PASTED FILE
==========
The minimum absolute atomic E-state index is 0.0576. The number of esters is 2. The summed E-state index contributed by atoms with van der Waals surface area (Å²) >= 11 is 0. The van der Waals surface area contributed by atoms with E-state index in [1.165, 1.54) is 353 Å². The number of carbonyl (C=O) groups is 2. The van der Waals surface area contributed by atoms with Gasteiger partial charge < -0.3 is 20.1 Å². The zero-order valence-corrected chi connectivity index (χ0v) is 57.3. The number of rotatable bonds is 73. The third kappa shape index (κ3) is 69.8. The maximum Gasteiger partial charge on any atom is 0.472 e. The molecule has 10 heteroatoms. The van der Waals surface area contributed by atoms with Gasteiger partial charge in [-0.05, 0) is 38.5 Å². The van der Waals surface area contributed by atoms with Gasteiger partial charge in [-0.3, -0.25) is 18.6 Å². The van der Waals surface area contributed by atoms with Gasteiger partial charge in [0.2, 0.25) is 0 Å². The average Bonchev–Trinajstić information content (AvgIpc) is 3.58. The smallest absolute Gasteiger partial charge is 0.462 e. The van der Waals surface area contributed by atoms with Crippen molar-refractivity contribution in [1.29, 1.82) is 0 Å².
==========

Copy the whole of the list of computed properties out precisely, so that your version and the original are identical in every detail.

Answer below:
The minimum absolute atomic E-state index is 0.0576. The number of esters is 2. The summed E-state index contributed by atoms with van der Waals surface area (Å²) >= 11 is 0. The van der Waals surface area contributed by atoms with E-state index in [1.165, 1.54) is 353 Å². The number of carbonyl (C=O) groups is 2. The van der Waals surface area contributed by atoms with Gasteiger partial charge < -0.3 is 20.1 Å². The zero-order valence-corrected chi connectivity index (χ0v) is 57.3. The number of rotatable bonds is 73. The third kappa shape index (κ3) is 69.8. The maximum Gasteiger partial charge on any atom is 0.472 e. The molecule has 10 heteroatoms. The van der Waals surface area contributed by atoms with Gasteiger partial charge in [-0.05, 0) is 38.5 Å². The van der Waals surface area contributed by atoms with Gasteiger partial charge in [-0.3, -0.25) is 18.6 Å². The van der Waals surface area contributed by atoms with Gasteiger partial charge in [0.2, 0.25) is 0 Å². The average Bonchev–Trinajstić information content (AvgIpc) is 3.58. The smallest absolute Gasteiger partial charge is 0.462 e. The van der Waals surface area contributed by atoms with Crippen molar-refractivity contribution in [1.29, 1.82) is 0 Å².